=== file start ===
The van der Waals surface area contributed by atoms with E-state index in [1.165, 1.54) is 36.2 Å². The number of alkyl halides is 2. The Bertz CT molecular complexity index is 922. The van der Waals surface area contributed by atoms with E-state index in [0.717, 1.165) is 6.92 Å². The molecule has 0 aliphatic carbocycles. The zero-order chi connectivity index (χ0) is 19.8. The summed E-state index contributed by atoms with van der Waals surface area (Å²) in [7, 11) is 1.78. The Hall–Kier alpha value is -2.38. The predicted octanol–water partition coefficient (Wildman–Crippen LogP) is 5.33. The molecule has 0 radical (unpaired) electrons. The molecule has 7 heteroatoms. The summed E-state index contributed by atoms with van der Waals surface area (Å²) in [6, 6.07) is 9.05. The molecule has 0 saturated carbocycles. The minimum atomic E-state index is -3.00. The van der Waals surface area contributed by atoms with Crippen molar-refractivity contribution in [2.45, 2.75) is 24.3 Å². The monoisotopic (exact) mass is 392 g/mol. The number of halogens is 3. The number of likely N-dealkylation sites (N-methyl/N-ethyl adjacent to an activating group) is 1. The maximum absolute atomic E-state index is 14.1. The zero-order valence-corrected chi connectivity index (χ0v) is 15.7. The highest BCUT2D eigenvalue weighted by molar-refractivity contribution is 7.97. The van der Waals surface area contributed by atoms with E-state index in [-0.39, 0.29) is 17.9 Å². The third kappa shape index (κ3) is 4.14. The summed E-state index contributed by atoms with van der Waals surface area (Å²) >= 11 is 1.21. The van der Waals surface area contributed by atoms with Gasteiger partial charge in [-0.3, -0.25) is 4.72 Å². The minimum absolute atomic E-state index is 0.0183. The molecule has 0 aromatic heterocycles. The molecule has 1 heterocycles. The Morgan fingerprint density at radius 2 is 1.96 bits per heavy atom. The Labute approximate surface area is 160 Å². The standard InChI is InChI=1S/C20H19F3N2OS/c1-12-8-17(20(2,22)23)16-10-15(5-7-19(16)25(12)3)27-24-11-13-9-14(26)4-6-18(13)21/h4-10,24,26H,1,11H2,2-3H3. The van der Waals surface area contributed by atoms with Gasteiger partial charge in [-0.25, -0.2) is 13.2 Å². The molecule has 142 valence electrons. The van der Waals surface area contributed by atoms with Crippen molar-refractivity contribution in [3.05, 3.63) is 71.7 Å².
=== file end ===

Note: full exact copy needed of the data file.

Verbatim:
The van der Waals surface area contributed by atoms with E-state index in [1.165, 1.54) is 36.2 Å². The number of alkyl halides is 2. The Bertz CT molecular complexity index is 922. The van der Waals surface area contributed by atoms with E-state index in [0.717, 1.165) is 6.92 Å². The molecule has 0 aliphatic carbocycles. The zero-order chi connectivity index (χ0) is 19.8. The summed E-state index contributed by atoms with van der Waals surface area (Å²) in [7, 11) is 1.78. The Hall–Kier alpha value is -2.38. The predicted octanol–water partition coefficient (Wildman–Crippen LogP) is 5.33. The molecule has 0 radical (unpaired) electrons. The molecule has 7 heteroatoms. The summed E-state index contributed by atoms with van der Waals surface area (Å²) in [6, 6.07) is 9.05. The molecule has 0 saturated carbocycles. The minimum atomic E-state index is -3.00. The van der Waals surface area contributed by atoms with Crippen molar-refractivity contribution in [2.45, 2.75) is 24.3 Å². The monoisotopic (exact) mass is 392 g/mol. The number of halogens is 3. The number of likely N-dealkylation sites (N-methyl/N-ethyl adjacent to an activating group) is 1. The maximum absolute atomic E-state index is 14.1. The zero-order valence-corrected chi connectivity index (χ0v) is 15.7. The highest BCUT2D eigenvalue weighted by molar-refractivity contribution is 7.97. The van der Waals surface area contributed by atoms with E-state index in [-0.39, 0.29) is 17.9 Å². The third kappa shape index (κ3) is 4.14. The summed E-state index contributed by atoms with van der Waals surface area (Å²) >= 11 is 1.21. The van der Waals surface area contributed by atoms with Gasteiger partial charge in [-0.3, -0.25) is 4.72 Å². The minimum absolute atomic E-state index is 0.0183. The molecule has 0 aromatic heterocycles. The molecule has 1 heterocycles. The Morgan fingerprint density at radius 2 is 1.96 bits per heavy atom. The Labute approximate surface area is 160 Å². The standard InChI is InChI=1S/C20H19F3N2OS/c1-12-8-17(20(2,22)23)16-10-15(5-7-19(16)25(12)3)27-24-11-13-9-14(26)4-6-18(13)21/h4-10,24,26H,1,11H2,2-3H3. The van der Waals surface area contributed by atoms with Gasteiger partial charge in [-0.25, -0.2) is 13.2 Å². The molecule has 142 valence electrons. The van der Waals surface area contributed by atoms with Crippen molar-refractivity contribution in [3.05, 3.63) is 71.7 Å².